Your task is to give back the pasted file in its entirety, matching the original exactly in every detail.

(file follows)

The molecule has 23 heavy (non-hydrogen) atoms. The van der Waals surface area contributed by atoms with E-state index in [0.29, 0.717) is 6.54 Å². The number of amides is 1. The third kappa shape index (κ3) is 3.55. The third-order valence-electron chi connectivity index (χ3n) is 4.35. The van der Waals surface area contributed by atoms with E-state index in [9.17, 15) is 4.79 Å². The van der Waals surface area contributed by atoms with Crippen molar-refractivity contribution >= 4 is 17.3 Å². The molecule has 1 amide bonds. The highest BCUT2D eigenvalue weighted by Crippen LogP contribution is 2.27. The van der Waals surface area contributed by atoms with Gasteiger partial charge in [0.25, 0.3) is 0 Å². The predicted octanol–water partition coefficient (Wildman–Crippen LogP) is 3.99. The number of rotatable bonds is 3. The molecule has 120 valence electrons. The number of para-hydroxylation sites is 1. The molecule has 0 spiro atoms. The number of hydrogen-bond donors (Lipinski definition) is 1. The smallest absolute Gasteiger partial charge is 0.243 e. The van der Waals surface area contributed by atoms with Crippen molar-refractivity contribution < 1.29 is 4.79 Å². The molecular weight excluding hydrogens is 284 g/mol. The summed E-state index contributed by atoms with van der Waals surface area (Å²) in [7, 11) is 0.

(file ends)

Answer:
The molecule has 23 heavy (non-hydrogen) atoms. The van der Waals surface area contributed by atoms with E-state index in [0.29, 0.717) is 6.54 Å². The number of amides is 1. The third kappa shape index (κ3) is 3.55. The third-order valence-electron chi connectivity index (χ3n) is 4.35. The van der Waals surface area contributed by atoms with E-state index in [9.17, 15) is 4.79 Å². The van der Waals surface area contributed by atoms with Crippen molar-refractivity contribution >= 4 is 17.3 Å². The molecule has 1 amide bonds. The highest BCUT2D eigenvalue weighted by Crippen LogP contribution is 2.27. The van der Waals surface area contributed by atoms with Gasteiger partial charge in [0.25, 0.3) is 0 Å². The predicted octanol–water partition coefficient (Wildman–Crippen LogP) is 3.99. The number of rotatable bonds is 3. The molecule has 120 valence electrons. The number of para-hydroxylation sites is 1. The molecule has 0 spiro atoms. The number of hydrogen-bond donors (Lipinski definition) is 1. The smallest absolute Gasteiger partial charge is 0.243 e. The van der Waals surface area contributed by atoms with Crippen molar-refractivity contribution < 1.29 is 4.79 Å². The molecular weight excluding hydrogens is 284 g/mol. The summed E-state index contributed by atoms with van der Waals surface area (Å²) in [7, 11) is 0.